So What's the Alternative?
I wanted something that served the purpose of expressing my opinions regularly, that was accessible to a large number of people (meaning it had to be on the web and not require anything else), did not have the constant pressure to produce of an overt chronological record, and wasn't ugly. In short, I wanted a magazine.
For the record, I will discard the terms e-zine and web-zine, as I don't feel that either of them refers to the sort of thing I am trying to do. What I have in mind is more of a traditional magazine, but delivered on the web. Not as PDF or any other "layout file format," but as simple HTML employing the structural conventions of a print magazine.
It will have a cover page, which both presents a pictoral/graphical representation of the issue's theme/subject as well as highlight some of the articles contained in that issue. It will have a "From the Editor's Desk" section, where the editor in chief (me) will give an overview of the issue, framing the larger questions that run through the entire colleciton of articles. It will have a contents page, with little graphical emphases to draw your eye to various articles. Et cetera. It will be, for all intents and purposes, like reading a magazine on the web.
And, then again, it won't. The web is not high-gloss print paper. You aren't bound by physical dimensions, and while both the screen and the printed page are two-dimensional, the web adds a third dimension in the sense of hypertext links. The magazine needs to take advantage of that property, reflect the fact that, rather than being a collection of sequential pages divided into logical "sections," it is more of a bundle of discrete articles, each of which may have a number of logical sections (pages, for readability sake) of its own. It needs to understand that while its primary consumption format is the screen, the articles may also be printed - and provide alternate, appropriate formatting for that purpose.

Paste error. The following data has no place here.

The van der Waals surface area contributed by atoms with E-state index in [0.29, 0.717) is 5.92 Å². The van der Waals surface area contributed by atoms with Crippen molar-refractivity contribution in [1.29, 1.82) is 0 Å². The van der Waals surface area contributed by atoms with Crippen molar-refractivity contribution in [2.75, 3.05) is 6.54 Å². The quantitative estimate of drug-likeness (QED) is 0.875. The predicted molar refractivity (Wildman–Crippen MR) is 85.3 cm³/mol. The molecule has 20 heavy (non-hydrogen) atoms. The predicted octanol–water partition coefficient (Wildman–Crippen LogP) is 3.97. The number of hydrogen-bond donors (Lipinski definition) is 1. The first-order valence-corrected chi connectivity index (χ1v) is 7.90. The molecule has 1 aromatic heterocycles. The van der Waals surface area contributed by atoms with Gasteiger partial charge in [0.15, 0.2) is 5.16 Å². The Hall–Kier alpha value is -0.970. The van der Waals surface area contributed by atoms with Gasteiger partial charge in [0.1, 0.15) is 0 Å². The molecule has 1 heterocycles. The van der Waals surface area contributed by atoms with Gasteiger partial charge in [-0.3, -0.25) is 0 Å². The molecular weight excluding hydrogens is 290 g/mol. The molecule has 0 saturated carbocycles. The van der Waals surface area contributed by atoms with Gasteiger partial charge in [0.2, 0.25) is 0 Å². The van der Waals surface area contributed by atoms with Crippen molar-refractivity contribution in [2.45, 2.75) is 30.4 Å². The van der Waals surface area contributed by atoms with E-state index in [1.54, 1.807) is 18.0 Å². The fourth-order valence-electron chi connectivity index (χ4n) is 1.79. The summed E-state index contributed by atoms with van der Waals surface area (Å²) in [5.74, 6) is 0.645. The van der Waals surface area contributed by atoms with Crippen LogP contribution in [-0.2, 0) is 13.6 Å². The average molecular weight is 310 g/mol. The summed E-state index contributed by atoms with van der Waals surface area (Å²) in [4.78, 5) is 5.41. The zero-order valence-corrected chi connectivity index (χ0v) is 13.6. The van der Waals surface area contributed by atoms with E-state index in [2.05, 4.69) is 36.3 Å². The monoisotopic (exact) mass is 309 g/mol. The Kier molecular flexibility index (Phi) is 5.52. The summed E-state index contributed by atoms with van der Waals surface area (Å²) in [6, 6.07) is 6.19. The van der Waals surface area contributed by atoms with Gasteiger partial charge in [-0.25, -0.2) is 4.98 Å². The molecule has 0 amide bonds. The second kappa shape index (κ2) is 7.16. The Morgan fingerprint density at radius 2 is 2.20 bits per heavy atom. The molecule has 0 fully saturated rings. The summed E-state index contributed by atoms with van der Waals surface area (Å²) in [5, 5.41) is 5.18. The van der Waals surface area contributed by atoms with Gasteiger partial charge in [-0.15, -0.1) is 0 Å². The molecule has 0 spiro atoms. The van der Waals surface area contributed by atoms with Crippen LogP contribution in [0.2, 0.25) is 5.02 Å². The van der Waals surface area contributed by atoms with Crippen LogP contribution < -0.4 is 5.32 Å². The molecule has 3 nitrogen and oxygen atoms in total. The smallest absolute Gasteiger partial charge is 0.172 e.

You Are Not Your User
At this point I could have whipped up a fairly minimal content management system, or even modified one of the many open source CMSes out there, but doing so would have resulted in an application with all the baling wire exposed, so to speak. Even though I am a programmer, software developer and highly technical user, I have an art degree and the intention of going on to study Industrial Design. Put simply, I like elegant solutions that make obvious how to use them and require zero-to-minimal technical expertise. I needed to design a system that would be useful to others trying to do things similar to what I was doing, very often people with no comprehension of - or interest in learning - HTML and CSS, "simple" as they might be to hardened C++/Java/assembly hackers. So I let the idea simmer.